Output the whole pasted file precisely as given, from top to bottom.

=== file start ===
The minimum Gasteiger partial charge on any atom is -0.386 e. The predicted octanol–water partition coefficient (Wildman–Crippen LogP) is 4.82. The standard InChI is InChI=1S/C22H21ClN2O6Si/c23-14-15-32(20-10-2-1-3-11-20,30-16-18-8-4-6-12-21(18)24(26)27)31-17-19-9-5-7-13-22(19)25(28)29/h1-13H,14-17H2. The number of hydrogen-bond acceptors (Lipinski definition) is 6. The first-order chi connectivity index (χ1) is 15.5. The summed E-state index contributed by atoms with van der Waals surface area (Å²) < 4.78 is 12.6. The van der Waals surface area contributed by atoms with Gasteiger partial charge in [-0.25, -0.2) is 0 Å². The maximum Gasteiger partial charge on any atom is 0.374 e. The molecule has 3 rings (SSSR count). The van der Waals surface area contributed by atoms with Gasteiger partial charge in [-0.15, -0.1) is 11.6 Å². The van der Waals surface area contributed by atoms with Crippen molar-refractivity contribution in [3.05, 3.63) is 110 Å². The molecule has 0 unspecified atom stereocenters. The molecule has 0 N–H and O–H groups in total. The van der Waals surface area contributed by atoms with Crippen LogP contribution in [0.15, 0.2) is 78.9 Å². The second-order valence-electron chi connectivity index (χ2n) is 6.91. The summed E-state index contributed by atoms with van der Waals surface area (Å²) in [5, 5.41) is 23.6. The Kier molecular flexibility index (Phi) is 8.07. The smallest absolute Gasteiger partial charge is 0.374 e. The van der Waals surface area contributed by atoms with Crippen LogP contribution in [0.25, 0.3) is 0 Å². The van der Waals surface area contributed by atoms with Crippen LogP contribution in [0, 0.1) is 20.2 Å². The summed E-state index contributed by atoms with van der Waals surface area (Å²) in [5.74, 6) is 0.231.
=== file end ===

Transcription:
The minimum Gasteiger partial charge on any atom is -0.386 e. The predicted octanol–water partition coefficient (Wildman–Crippen LogP) is 4.82. The standard InChI is InChI=1S/C22H21ClN2O6Si/c23-14-15-32(20-10-2-1-3-11-20,30-16-18-8-4-6-12-21(18)24(26)27)31-17-19-9-5-7-13-22(19)25(28)29/h1-13H,14-17H2. The number of hydrogen-bond acceptors (Lipinski definition) is 6. The first-order chi connectivity index (χ1) is 15.5. The summed E-state index contributed by atoms with van der Waals surface area (Å²) < 4.78 is 12.6. The van der Waals surface area contributed by atoms with Gasteiger partial charge in [-0.25, -0.2) is 0 Å². The maximum Gasteiger partial charge on any atom is 0.374 e. The molecule has 3 rings (SSSR count). The van der Waals surface area contributed by atoms with Gasteiger partial charge in [-0.15, -0.1) is 11.6 Å². The van der Waals surface area contributed by atoms with Crippen molar-refractivity contribution in [3.05, 3.63) is 110 Å². The molecule has 0 unspecified atom stereocenters. The molecule has 0 N–H and O–H groups in total. The van der Waals surface area contributed by atoms with Crippen LogP contribution in [0.15, 0.2) is 78.9 Å². The second-order valence-electron chi connectivity index (χ2n) is 6.91. The summed E-state index contributed by atoms with van der Waals surface area (Å²) in [5, 5.41) is 23.6. The Kier molecular flexibility index (Phi) is 8.07. The smallest absolute Gasteiger partial charge is 0.374 e. The van der Waals surface area contributed by atoms with Crippen LogP contribution in [0.25, 0.3) is 0 Å². The van der Waals surface area contributed by atoms with Crippen LogP contribution in [0, 0.1) is 20.2 Å². The summed E-state index contributed by atoms with van der Waals surface area (Å²) in [5.74, 6) is 0.231.